Only after 24 h at pH 6.5 the HPLC profile of the samples showed the presence of 10% of tryptamine 7 and 25% of phenol 10 respectively (Fig. S1 and S2, ESI). These results agreed with those reported for existing orthoester linkers, confirming that HMPO is sensitive to lysosomal pH, showing an excellent stability profile at physiological and extracellular solid tumor pH values.

To get a plausible picture of the disassembling mechanism for HMPO conjugates, we studied the behavior of 11 at pH 5.5 through 1H NMR analysis. The sample was incubated in deuterated acetic buffer at 37 °C and the FID recorded every 30 minutes. After 5 minutes, the shifts of the aromatic signals from δ 7.87 to 7.92 and of the methoxy singlet from δ 4.42 to 4.49 suggested the release of phenol 10 in solution (Fig. S3, ESI). Moreover, we noticed a new peak at δ 8.69 assigned to the transient assembling of a formate derivative. Finally, the characteristic aromatic and aliphatic signals of a 5-(hydroxymethyl)-3-(2-propynyloxy)pyrogallol (12, Scheme 3) were observed, confirming the complete disassembling of the structure and the release of the phenol. An ESI/MS analysis of the solution contained in the NMR tube confirmed the presence of compounds 10 and 12.

image file: d2cc03052g-s3.tif
Scheme 3 Proposed mechanism for disassembling of HMPO cargo.

A reasonable mechanism for cargo release from the HMPO platform was then supposed (Scheme 3). In acid conditions, the orthoester moiety is protonated releasing EtOH. The transient (stabilized) carbocation 11b gives the pyrogallol formate 11f. The expected 1–6 elimination occurs with formation of p-quinone methide 11g and release of the cargo 10.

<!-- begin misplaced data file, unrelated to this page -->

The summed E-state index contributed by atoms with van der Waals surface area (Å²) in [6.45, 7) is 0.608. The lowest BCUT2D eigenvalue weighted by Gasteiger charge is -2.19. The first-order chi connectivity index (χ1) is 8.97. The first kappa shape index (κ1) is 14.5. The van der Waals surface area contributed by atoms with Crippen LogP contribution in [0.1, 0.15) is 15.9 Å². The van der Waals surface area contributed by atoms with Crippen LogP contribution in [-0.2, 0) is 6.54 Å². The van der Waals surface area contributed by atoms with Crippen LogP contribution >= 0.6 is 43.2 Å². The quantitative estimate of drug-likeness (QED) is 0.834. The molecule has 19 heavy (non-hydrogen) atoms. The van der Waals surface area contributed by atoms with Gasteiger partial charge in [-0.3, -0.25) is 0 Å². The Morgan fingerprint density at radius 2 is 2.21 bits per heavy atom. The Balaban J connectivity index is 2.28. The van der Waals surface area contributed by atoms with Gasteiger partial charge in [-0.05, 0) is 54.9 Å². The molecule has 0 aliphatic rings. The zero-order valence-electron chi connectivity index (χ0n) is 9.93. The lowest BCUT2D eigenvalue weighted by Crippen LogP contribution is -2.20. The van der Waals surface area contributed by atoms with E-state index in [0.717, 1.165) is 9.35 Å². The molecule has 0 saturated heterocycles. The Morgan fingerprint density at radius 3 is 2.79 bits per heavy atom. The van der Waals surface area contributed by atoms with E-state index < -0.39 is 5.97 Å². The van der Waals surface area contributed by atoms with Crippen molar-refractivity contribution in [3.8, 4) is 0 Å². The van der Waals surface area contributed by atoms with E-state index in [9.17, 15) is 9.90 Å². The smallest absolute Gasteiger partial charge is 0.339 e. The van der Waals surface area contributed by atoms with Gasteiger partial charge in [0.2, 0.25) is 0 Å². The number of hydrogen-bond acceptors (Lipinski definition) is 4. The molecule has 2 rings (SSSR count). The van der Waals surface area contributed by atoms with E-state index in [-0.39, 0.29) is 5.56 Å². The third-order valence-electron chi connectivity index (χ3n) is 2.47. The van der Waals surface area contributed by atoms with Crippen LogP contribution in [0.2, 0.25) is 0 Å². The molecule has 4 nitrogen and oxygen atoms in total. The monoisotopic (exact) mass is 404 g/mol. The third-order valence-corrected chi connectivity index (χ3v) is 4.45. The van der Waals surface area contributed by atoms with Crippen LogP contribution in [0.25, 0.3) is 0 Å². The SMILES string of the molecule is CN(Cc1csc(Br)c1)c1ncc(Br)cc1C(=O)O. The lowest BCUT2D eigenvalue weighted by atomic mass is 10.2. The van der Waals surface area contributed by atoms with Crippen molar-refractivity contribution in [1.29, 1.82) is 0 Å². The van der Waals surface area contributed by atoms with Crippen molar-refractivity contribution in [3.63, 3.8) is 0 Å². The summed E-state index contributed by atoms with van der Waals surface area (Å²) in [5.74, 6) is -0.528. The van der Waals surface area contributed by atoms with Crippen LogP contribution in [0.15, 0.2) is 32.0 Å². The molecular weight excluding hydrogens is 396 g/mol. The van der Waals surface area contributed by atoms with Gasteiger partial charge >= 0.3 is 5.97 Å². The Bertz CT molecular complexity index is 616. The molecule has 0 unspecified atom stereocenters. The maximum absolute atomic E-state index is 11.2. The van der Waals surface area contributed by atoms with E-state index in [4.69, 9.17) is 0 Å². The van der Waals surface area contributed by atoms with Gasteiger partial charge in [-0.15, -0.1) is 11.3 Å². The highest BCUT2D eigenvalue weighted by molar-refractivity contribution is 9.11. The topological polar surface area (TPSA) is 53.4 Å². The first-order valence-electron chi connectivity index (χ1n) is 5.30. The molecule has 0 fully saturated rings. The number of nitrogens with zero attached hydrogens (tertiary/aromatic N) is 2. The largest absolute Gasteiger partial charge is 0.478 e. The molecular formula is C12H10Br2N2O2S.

The alternative cleavage of the protonated 2-hydroxy-benzodioxole 11d might give formate 11h that, after ester hydrolysis, releases the cargo 10 through 1–6 elimination.

We applied the HMPO platform to the conjugation of the antitumor drugs Doxo (13) and Combretastatin A4 (14) with Cetuximab (Ctx), a monoclonal antibody specific for the epidermal growth factor receptor (EGFR). Activation of 5 with p-nitrophenyl chloroformate and further nucleophilic displacement with Doxo gave carbamate 15 in good yield (73%) (Scheme 4). Compound 15 was subjected to CuCAAC reaction with 6-azidohexanoic acid 16 in the presence of Cu(II) acetate and sodium ascorbate in DMF/water, providing compound 17 in 64% yield (Scheme 4). Alternatively, chloride 9 reacted with Combretastatin A4 (14), deprotonated by NaH in DMF, to give compound 18 in a good yield (98%). Afterwards, azide 16 gave 19 in 75% yield (Scheme 4).

image file: d2cc03052g-s4.tif
Scheme 4 Conjugation of Doxo and Combretastatin A4 with HMPO.

Molecules 15 and 18 resulted stable in buffers at pH 7.4 and 6.5 (Table S1 and Fig. S4, S5, ESI). Only a small amount of free Doxo (4%) and Combretastaine A4 (5%) was detected after 24 h at 37 °C at pH 7.4.

The stability in water was investigated to exclude false positive release, confirming that 15 and 18 remain untouched after 24 h at 37 °C in water. A test was also done in human plasma showing a good stability of these compounds (Table 1). The payload 15 showed a t1/2 value in line with the general behavior of pure Doxo in plasma.20 These results confirmed that pH-sensitive HMPO platform is stable to biological fluids as blood. On the other hand, hydrolysis at pH 5.5 showed a rapid release of drugs 13 and 14 (Fig. S4 and S5, ESI). With 15, in the first hours a plateau was reached and almost 90% of drug was released after 6 h. Although with a different behaviour, 93% of Combretastatin A4 (14) was released from 18 after 12 h (see ESI).

Table 1 Stability tests of payloads 15 and 18